Review: The Mussel Feast, By Birgit Vanderbeke (trs Jamie Bulloch)

Dinner time for daddy makes your flesh creep

Peirene publish distinctive European literary fiction in translation, by authors who are award-winners or best-sellers in their countries of origin. Birgit Vanderbeke is no exception. Her debut novel The Mussel Feast, originally published in 1990, won the Ingeborg Bachmann Prize and is on the school curriculum in Germany. She wrote it just before the fall of the Berlin Wall, so it is the perfect opening title in Peirene's "Revolutionary Moments" series.

The Mussel Feast is narrated by a nameless teenage girl. Together with her mother and younger brother, she awaits the return of her father. Her mother has prepared a huge pot of mussels because they are her husband's favourite meal. The narrator ponders the cruelty involved in boiling the mussels alive and how they make a peculiar sound as they cook "which made me feel creepy … and the hair on my arms stood on end".

What makes our flesh creep as we too anticipate the father's return is the gradual realisation that he is a serial abuser. The daughter's narrative appears chaotic and unreliable, but she is actually restrained in her revelations. At first there are only hints of the man's controlling nature: he likes to eat at 6pm on the dot; on Sundays he always listens to Verdi; and "there was always a certain tension" when waiting for him.

There are various references to the family's exodus from East to West Germany, and some amusing anecdotes that illustrate the father's newly acquired snobbery and pettiness. Coming from an impoverished background, he is obsessed with status. Despising "the smell of poor people", he likes to splash out on sharp suits, drives a fast car, and tips generously. However, he derides his wife, who worries about getting into debt and buys only bargain clothes for herself and her children.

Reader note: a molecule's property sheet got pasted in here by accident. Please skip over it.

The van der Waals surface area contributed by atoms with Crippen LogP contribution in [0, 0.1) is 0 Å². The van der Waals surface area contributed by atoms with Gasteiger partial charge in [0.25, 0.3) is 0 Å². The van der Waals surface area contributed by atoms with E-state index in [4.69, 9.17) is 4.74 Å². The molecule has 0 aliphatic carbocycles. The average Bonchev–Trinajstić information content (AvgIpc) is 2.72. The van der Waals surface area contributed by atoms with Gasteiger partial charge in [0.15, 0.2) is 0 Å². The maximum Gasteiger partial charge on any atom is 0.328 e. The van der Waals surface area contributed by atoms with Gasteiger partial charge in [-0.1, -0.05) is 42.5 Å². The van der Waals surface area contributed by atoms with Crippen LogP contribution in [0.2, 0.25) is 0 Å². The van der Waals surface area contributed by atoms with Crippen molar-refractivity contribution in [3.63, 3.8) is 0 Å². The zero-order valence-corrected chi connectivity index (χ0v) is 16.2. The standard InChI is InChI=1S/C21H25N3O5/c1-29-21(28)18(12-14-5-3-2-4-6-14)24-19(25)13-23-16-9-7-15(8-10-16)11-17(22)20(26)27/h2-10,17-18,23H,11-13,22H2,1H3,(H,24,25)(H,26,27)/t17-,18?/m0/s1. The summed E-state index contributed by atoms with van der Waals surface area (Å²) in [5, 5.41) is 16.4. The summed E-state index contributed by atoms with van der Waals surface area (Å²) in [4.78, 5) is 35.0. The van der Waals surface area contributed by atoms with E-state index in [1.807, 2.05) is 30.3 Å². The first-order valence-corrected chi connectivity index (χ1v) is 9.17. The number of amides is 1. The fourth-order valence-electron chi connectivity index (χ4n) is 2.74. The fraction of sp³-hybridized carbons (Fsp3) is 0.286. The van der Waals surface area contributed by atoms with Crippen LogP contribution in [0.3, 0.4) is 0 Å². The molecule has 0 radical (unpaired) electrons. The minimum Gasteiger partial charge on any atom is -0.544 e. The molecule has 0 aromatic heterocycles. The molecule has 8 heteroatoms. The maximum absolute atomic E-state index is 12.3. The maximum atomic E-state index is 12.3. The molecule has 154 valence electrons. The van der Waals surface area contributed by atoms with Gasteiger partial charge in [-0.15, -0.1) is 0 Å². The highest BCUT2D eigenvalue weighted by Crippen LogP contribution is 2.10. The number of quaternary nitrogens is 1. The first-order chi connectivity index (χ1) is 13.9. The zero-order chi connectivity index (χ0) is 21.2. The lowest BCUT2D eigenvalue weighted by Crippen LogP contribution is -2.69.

Then the daughter's observations become more chilling. Her wry comment "he could be extremely sensitive and unpleasant" proves something of an understatement. She makes the point that it is often a "random event" that provides the catalyst for radical change, and it is the father's break from routine, his absence, that allows them to question his peculiar notions of what makes "a proper family".

There is a political edge to Vanderbeke's provocative examination of patriarchal violence, and part of the power of this darkly comic tale is how well it succeeds as an allegory for political tyranny. The father's tactics for exerting control in the familial home are similar to those an authoritarian regime exercises to keep the people cowed. His frequent interrogations and brutal punishments have instilled fear and paranoia. The family are provided for, but denied the opportunity to make their own choices; and creativity is suppressed: the daughter's daily piano practice is restricted to an hour and her mother's violin lies broken in a wardrobe because the father deems music "pure excess".

When the mother finally takes a stand, her act of feminist self-assertion is as revolutionary as Nora's slamming of the door in Ibsen's 1879 play The Doll's House. It makes you wonder, how far have we really come? Given the current obsession with traditional family values, Jamie Bulloch's flawless translation is timely. The Mussel Feast will make uncomfortable reading for those who aspire to the ideal of the perfect nuclear family.